I noticed lots of seahorse drains around Santiago, but it wasn't until I visited the Museum of Memory and Human Rights that I understood their significance. After Augusto Pinochet seized power in 1973, he detained and tortured thousands of people in makeshift prisons around the country. Many of the prisoners were blindfolded to keep them from knowing where they were, but when they were allowed to go to the bathroom, their blindfold was lifted a little and many described seeing drains such as this one. The seahorse became a symbol of resistance against the dictatorship and of hope for those wrongfully detained. To me, these drains represent what it's like to live in a country still dealing with the aftermath of this human rights crisis, which ended relatively recently in 1990. There are still remnants everywhere. Walking through the streets of Santiago, you inevitably pass a building that previously functioned as a torture center. Many people still don't know what became of disappeared family members and friends. The Chilean dictatorship and its lasting effects are painful, complex, and difficult to process-- especially because the United States was heavily involved in deposing the democratically-elected socialist president Salvador Allende and putting Pinochet in power. I was extremely grateful that my host family was willing to openly discuss their experiences and views of that era with me. I have so much to say on this topic and am still thinking about everything I learned about the dictatorship. It was an eye-opening experience to see firsthand how destructive a government can become when democracy is cast aside.
My friends Alexa and Zack with me in Torres del Paine, holding our favorite Chilean candy bars called Super 8 (super ochos). It was fun trying all the different Chilean treats, and these were by far my favorite. They're kind of like Kit-Kats but with lighter wafers on the inside. Any special occasion called for a Super 8 to celebrate, and you could almost always find someone selling them for about 25 cents on the street, metro, or in a store. We carried these candy bars with us on our 4-day trek in Patagonia, employing extreme willpower to save them until our last day so we could eat them in front of the famous Torres of Torres del Paine.
I loved being an exchange student because it was an opportunity not just to meet Chileans, but to bond with other exchange students in my program going through the same exciting, confusing, frustrating, and rewarding cultural experiences. This is the makeshift Chilean Thanksgiving I had with friends. A few noted differences from my normal celebration in the United States: we got to have a picnic because it was summer weather and we had to have our feast on the Friday after Thanksgiving, because we all had finals on Thursday.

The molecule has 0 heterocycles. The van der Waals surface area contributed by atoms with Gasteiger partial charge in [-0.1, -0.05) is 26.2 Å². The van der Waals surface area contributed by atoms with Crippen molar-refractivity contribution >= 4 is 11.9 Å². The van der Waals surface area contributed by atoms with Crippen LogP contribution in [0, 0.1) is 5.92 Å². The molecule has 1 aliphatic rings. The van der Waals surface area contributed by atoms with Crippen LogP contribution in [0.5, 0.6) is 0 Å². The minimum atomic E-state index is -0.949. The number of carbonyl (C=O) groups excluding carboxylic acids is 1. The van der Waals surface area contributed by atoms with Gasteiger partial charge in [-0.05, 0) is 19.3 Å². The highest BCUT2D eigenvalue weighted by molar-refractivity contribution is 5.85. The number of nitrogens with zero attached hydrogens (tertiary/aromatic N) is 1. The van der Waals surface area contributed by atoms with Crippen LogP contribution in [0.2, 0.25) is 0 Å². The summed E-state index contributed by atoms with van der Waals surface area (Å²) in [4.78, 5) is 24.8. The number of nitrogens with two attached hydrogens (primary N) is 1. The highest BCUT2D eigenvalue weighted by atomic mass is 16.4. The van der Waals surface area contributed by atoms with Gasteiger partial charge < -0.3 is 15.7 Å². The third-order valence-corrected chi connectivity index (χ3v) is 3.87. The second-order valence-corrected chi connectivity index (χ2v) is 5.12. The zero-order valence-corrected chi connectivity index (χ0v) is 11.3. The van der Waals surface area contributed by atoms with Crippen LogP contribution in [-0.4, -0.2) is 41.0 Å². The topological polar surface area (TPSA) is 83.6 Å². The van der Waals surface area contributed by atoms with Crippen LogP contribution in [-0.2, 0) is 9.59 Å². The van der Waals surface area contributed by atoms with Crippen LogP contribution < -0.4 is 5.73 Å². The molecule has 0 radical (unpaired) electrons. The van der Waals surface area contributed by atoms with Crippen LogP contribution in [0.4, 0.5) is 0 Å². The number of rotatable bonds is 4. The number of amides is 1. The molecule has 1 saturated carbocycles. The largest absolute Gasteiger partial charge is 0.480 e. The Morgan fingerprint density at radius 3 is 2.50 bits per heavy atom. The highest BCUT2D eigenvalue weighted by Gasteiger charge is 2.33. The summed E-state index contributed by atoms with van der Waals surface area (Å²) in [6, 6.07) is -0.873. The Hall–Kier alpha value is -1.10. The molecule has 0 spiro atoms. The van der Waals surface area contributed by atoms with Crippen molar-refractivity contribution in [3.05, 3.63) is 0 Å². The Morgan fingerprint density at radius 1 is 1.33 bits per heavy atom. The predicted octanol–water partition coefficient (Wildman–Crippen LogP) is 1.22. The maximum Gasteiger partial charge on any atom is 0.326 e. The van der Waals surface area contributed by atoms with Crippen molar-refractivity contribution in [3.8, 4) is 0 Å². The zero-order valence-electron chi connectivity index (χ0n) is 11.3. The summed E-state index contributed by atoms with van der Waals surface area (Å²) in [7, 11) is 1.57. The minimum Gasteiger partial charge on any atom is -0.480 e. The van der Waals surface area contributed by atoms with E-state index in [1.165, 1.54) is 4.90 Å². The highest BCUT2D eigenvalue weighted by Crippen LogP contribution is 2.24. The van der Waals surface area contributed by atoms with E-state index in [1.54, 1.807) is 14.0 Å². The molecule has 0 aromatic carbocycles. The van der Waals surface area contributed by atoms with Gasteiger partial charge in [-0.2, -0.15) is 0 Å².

A picture that proves traveling never goes completely as planned. At the end of the semester, I went to Peru with four of my friends (pictured) and when we got to the Lima airport for our flight to Cusco, we were told not only that our flight was cancelled with no warning, but that in fact the airline we had booked tickets through, LCPerú, had been shut down indefinitely by the Peruvian government. Luckily, we were able to book another flight quickly but in Cusco, we happened upon the airline's shuttered office and had to stop for a photo op.
I did the W trek in Torres del Paine, Patagonia, through a program that arranges trips for exchange students in Santiago. This was our group at the top of Torres del Paine. We were from ALL over-- the U.S., Germany, Belgium, Mexico, Portugal, Ecuador, Colombia, and Chile. The whole week, we spoke the funniest mishmash of English, German, Spanish, and mostly Spanglish. This picture shows by far the best part of my semester: adventuring while meeting amazing new people from all over the world.
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Responses to this Entry
Dear Sarah, As an English major, might you consider teaching English in a Mongolian School or University after graduation? Or what about teaching in Mongolia this coming summer - to get a taste of it? Yes, travel is Wonderful, especially if one can combine it with a worthwhile contribution to those one meets.
Posted by: Anita Fahrni on March 8, 2019 7:11 AM
There had to be some local support of Pinochet's regime or he wouldn't have been able to do all he did. How much of it is still around and what happens when Sra. Bachelette is not the president?
Posted by: Daniel Miller on March 8, 2019 11:04 AM
Very well presented. Thank you for sharing. Your choice of pictures and descriptions was excellent. I believe you portrayed a good slice of the life available. (My husband and I attended Oberlin 60 years ago.)
Posted by: Shelley Timmons Gum on March 9, 2019 8:03 AM